United Nations Secretary-General Ban Ki-moon has urged Zimbabwean President Robert Mugabe to release all prisoners arrested over the past few months, following the agreement between the governing and opposition parties to form a government.
In a meeting in Addis Ababa yesterday on the margins of the African Union summit, Mr. Ban welcomed the agreement but he urged Mr. Mugabe to take immediate steps to address the humanitarian and economic crises plaguing the country, uphold the human rights and democratic freedoms of all Zimbabweans, and promote national reconciliation.
“I welcome the National Unity Government as a first step toward full democracy. But there remains a long way to go,” he told a news conference in the Ethiopian capital today, adding that he would immediately send a high-level humanitarian mission to Zimbabwe.
He pledged that the UN would work closely with the new government, in which opposition Movement for Democratic Change (MDC) leader Morgan Tsvangirai is to be Prime Minister, on the implementation of humanitarian programmes to help mitigate what he has previously called the “desperate” situation in the impoverished southern African country.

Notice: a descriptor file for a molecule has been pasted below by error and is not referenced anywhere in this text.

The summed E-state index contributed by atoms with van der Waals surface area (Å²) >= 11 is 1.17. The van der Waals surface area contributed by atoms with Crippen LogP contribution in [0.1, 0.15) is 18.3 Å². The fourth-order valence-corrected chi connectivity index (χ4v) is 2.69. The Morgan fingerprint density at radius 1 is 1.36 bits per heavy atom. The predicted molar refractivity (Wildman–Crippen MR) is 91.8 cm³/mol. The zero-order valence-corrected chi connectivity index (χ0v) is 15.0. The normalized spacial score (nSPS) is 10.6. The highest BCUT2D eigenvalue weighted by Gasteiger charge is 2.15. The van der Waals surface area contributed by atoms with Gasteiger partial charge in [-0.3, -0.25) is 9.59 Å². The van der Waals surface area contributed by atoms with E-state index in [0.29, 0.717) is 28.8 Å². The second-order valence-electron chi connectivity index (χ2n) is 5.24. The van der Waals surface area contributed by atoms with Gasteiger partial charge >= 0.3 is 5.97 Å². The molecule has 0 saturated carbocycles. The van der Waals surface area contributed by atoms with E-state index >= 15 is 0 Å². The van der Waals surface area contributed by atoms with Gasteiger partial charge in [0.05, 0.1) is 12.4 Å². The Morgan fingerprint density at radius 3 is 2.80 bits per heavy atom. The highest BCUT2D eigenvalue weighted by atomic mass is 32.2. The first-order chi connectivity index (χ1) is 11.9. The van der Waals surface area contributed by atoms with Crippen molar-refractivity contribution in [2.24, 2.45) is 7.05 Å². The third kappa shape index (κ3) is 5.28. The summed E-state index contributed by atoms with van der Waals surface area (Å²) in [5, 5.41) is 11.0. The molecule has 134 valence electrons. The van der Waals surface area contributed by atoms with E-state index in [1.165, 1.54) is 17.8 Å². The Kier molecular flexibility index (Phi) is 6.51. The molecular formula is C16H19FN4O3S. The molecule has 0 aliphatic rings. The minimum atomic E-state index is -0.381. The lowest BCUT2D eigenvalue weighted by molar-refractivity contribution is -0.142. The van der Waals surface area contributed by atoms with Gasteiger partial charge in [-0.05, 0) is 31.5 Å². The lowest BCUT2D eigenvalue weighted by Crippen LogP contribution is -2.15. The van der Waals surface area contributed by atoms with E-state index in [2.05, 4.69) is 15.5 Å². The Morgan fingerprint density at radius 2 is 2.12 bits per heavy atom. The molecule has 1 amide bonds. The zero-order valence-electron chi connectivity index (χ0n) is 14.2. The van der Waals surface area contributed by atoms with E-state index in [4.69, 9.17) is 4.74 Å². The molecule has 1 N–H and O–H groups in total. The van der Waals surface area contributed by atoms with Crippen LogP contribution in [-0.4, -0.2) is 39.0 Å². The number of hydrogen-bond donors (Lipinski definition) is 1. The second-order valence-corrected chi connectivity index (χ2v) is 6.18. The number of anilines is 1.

Zimbabwe has endured months of political tensions after disputed presidential elections in March involving Mr. Mugabe and Mr. Tsvangirai, and it is hoped the power-sharing deal will now allay these.
Beyond that, the country is in the throes of its worst recorded cholera epidemic which has already claimed 3,100 lives and infected 60,000 people, surpassing the UN World Health Organization’s (WHO) worst-case scenario figure and indicating that the outbreak is spiralling out of control despite the concerted efforts of local health authorities, the UN and non-governmental organizations.
Last week the UN Central Emergency Response Fund (CERF) announced that it was releasing close to $8 million to help fight the spread of the disease amid collapsing social and other services.
UN agencies and their humanitarian partners have launched a $567 million appeal to support those in need in Zimbabwe in 2009, but only 12 per cent has been pledged so far.